The extraordinary Taj Mahal in Agra, India, is a famous symbol of love and devotion. Tremendous wealth was required to construct this monument. There is a direct connection to precious metals of the Incas and their ancestors – and particularly, to silver from the Potosí mine high in the Andes Mountains.
The spooky season of Halloween and Day of the Dead is the inspiration for this post about mummies. Specifically, of animals: mummified mice at the summit of a towering volcano in the Andes Mountains, a baby mammoth found in muddy sediment in Siberia, and the revered animals of the ancient Egyptians. Mummies have a long and fascinating history.
Geoglyphs are large designs typically longer than about 13 feet (4 m) and produced on the ground by arranging rocks or soil. They are distinctive elements of the archaeological record along the Pacific coast of the Americas, from California to Chile. The Nazca lines of Peru are famous geoglyphs of animals and geometric shapes, constructed in the arid deserts of south-central coastal Peru between about 500 BCE and 500 CE.
Popocatépetl, in southern Mexico, is North America’s 2nd-highest volcano. This volcano has been erupting for millennia—and the recent activity beginning in late May 2023 is bringing additional concern about the possibility of a significant eruption. The tectonic setting of this volcano has some interesting and unusual characteristics.
How did the ancient Andeans and Egyptians move the massive stone blocks used to build their monumental architecture? With an abundance of human muscle power but only simple hand tools, they needed to be creative. Floating blocks on boats across lakes and along river channels was a possible transport method—but did they have the water and the engineering technology for this?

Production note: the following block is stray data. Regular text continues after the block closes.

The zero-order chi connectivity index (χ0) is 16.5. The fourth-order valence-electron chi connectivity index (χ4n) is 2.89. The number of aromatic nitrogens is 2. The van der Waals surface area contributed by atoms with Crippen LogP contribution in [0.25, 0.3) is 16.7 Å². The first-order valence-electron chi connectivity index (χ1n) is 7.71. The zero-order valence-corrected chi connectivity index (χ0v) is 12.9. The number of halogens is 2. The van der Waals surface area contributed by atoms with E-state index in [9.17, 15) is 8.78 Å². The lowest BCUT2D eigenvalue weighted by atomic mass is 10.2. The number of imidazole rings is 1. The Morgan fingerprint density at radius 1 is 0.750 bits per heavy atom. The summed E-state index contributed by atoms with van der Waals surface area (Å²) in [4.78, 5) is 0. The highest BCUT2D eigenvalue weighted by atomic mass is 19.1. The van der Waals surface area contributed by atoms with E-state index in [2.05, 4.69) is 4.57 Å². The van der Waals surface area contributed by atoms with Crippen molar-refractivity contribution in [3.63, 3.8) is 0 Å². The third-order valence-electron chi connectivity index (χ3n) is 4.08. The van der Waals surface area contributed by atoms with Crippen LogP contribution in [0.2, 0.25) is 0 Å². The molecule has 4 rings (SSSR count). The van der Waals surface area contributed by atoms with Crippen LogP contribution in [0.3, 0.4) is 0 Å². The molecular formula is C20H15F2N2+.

In the earthquake-prone central Andes Mountains, there archaeological sites with monumental adobe and stone block structures standing that were built by ancient people hundreds and even thousands of years ago. Clearly, the ancient builders planned to have their important structures last–-and they had the knowledge to build appropriately for their environment. Buildings that promise to last a long time are also being constructed today.
Many ancient cultures revered red, the color of blood and historically associated with danger, courage, and sacrifice. Thousands of years ago in South America, ancient Andean artists happened upon an extremely vivid red dye: cochineal. The use of cochineal continues today, along with lots of controversy.
For thousands of years the ancient Andean people revered gold and created exquisite gold art objects. This ultimately led to the fall of the Inca Empire when the metal lured Spanish conquistadores high into the Andes. Gold continues to be mined today, with adverse consequences for the environment and many Andean people.
The Andes Mountains influence the modern world in many ways, and recognizing these is a fascinating aspect of my journey in writing about this region. One connection that might be a surprise: St Patrick’s Day celebrations–and potatoes. Potatoes have had profound effects on human societies that are matched by few other plants.
We recognize an extremely long and rich tradition of fiber arts from the Andes Mountains -- possibly the longest continuous history of fiber use found on earth. From exquisite embroidered shrouds used to wrap mummies many thousands of years ago, to the finely woven tapestry tunics worn by Inca royalty, the artistry of these textiles is exceptional.